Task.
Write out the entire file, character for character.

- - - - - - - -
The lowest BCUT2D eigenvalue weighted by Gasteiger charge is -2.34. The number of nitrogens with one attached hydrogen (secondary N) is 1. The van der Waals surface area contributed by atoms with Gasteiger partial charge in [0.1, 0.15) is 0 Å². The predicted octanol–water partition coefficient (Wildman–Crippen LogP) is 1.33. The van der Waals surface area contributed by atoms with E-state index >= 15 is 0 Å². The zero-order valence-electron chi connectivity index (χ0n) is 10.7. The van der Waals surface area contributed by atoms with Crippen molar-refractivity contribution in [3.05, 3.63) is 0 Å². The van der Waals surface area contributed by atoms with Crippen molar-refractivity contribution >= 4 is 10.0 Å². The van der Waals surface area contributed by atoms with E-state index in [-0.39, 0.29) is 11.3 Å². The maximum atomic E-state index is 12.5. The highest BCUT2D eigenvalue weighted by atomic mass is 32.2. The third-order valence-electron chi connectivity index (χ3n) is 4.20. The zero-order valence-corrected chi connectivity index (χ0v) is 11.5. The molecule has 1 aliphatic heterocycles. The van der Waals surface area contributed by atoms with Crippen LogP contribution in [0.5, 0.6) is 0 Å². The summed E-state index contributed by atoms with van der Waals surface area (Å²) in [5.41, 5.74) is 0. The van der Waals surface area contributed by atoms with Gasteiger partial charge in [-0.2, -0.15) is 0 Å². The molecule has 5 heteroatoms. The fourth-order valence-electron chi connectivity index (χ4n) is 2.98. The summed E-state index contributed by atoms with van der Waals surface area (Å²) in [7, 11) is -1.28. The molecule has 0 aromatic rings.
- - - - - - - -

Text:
The lowest BCUT2D eigenvalue weighted by Gasteiger charge is -2.34. The number of nitrogens with one attached hydrogen (secondary N) is 1. The van der Waals surface area contributed by atoms with Gasteiger partial charge in [0.1, 0.15) is 0 Å². The predicted octanol–water partition coefficient (Wildman–Crippen LogP) is 1.33. The van der Waals surface area contributed by atoms with E-state index >= 15 is 0 Å². The zero-order valence-electron chi connectivity index (χ0n) is 10.7. The van der Waals surface area contributed by atoms with Crippen molar-refractivity contribution in [3.05, 3.63) is 0 Å². The van der Waals surface area contributed by atoms with Crippen molar-refractivity contribution >= 4 is 10.0 Å². The van der Waals surface area contributed by atoms with E-state index in [-0.39, 0.29) is 11.3 Å². The maximum atomic E-state index is 12.5. The highest BCUT2D eigenvalue weighted by atomic mass is 32.2. The third-order valence-electron chi connectivity index (χ3n) is 4.20. The zero-order valence-corrected chi connectivity index (χ0v) is 11.5. The molecule has 1 aliphatic heterocycles. The van der Waals surface area contributed by atoms with Crippen LogP contribution in [0.5, 0.6) is 0 Å². The summed E-state index contributed by atoms with van der Waals surface area (Å²) in [5.41, 5.74) is 0. The van der Waals surface area contributed by atoms with Gasteiger partial charge in [-0.2, -0.15) is 0 Å². The molecule has 5 heteroatoms. The fourth-order valence-electron chi connectivity index (χ4n) is 2.98. The summed E-state index contributed by atoms with van der Waals surface area (Å²) in [7, 11) is -1.28. The molecule has 0 aromatic rings.